The equation for item level from item slot is a logarithmic equation and the equation from item level to weapon DPS would require an exponential equation, therefore an equation from item slot value, the value prior to item level, to weapon DPS would be a linear equation.
For rare items past item level 134, the following equation can determine one handed weapon DPS:
To calculate two handed weapon DPS, just multiply the result by 1.3, as a two handed weapon will have 30% more weapon DPS than a one handed weapon.
For epic items from item level 100 onward, the following equations determine weapon DPS:
One Handed Weapon:
Two Handed Weapon:
Ranged Weapons until item level 219:
The fact that epic items from TBC and WotLK share the same formula for weapon DPS leads me to believe that the formula for rare items in TBC may not be the same as the formula for rare items in WotLK.
A caveat about using the item slot value to calculate weapon DPS is that certain weapons, like , are under budget according to their item level and will display a lower weapon DPS than properly budgeted items at the same level.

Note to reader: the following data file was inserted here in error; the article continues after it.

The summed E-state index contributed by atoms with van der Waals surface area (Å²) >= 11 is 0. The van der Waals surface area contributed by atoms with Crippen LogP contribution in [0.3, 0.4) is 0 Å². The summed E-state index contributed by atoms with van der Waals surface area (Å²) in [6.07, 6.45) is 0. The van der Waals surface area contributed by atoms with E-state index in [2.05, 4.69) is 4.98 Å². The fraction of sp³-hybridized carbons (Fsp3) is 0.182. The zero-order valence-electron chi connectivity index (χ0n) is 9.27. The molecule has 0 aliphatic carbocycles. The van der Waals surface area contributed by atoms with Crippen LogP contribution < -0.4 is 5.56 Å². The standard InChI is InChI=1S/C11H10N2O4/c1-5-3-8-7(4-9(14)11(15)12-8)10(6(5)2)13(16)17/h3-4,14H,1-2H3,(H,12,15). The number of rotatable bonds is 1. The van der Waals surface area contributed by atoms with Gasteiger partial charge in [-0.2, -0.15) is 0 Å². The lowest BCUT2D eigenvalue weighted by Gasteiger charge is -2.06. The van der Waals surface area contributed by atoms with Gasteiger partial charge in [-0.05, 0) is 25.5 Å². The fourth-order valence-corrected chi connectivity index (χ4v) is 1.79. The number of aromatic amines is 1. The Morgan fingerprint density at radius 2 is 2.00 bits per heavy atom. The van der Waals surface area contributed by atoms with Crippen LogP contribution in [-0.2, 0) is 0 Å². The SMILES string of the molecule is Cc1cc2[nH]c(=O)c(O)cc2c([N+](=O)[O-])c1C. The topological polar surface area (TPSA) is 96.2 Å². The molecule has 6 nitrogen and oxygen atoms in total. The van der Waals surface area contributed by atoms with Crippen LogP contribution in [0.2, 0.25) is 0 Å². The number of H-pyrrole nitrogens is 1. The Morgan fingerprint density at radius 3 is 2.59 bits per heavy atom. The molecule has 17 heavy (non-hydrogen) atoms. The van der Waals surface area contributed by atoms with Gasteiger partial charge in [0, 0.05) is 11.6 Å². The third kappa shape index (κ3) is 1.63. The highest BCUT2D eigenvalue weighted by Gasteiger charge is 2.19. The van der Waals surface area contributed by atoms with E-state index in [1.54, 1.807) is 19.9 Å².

For caster weapons the inherent DPS in a weapon is mostly useless. To overcome this problem, Blizzard began sacrificing some of the DPS on a weapon in order to allow it to be traded for Spell Power at a rate of 4 Spell Power to 1 Weapon DPS. From Molten Core to Sunwell, Blizzard had been sacrificing enough DPS to bring a one handed weapon down to approximately 41.4 DPS.
In WotLK sacrificing DPS works differently than previously. It appears that Blizzard is intending to make Spell Power intrinsic to a weapon in much the same way that weapons have a natural DPS. The calculation to determine a weapon's Spell Power is similar to the calculation for a weapon's DPS.
Rare Spell Power:
Epic Spell Power:
The only exception to this that Iâ€™ve found is the that has a higher than expected DPS. Unlike their melee counterparts, Heirloom items do not use the same Spell Power equation as rare quality items. They have a higher coefficient which explains their higher Spell Power compared to an equal item level rare.
With the exception of Thori'dal and the Tempest Keep legendaries, legendary items use the same calculation for stats and weapon DPS as an epic weapon of equivalent item level. Both Warglaives come out as being equivalent to being 156 epics and the stats on Val'anyr that appeared on the Armory put it at the equivalent as a 239 epic. What sets a legendary apart from an epic is the proc associated with it.
Items that have chance on hit mechanics or other special effects will have those counted towards the itemâ€™s budget. These fall under the same problem that trinkets have in that they are hard to quantify with a number and most likely have an assumed cost based on their theoretical benefit.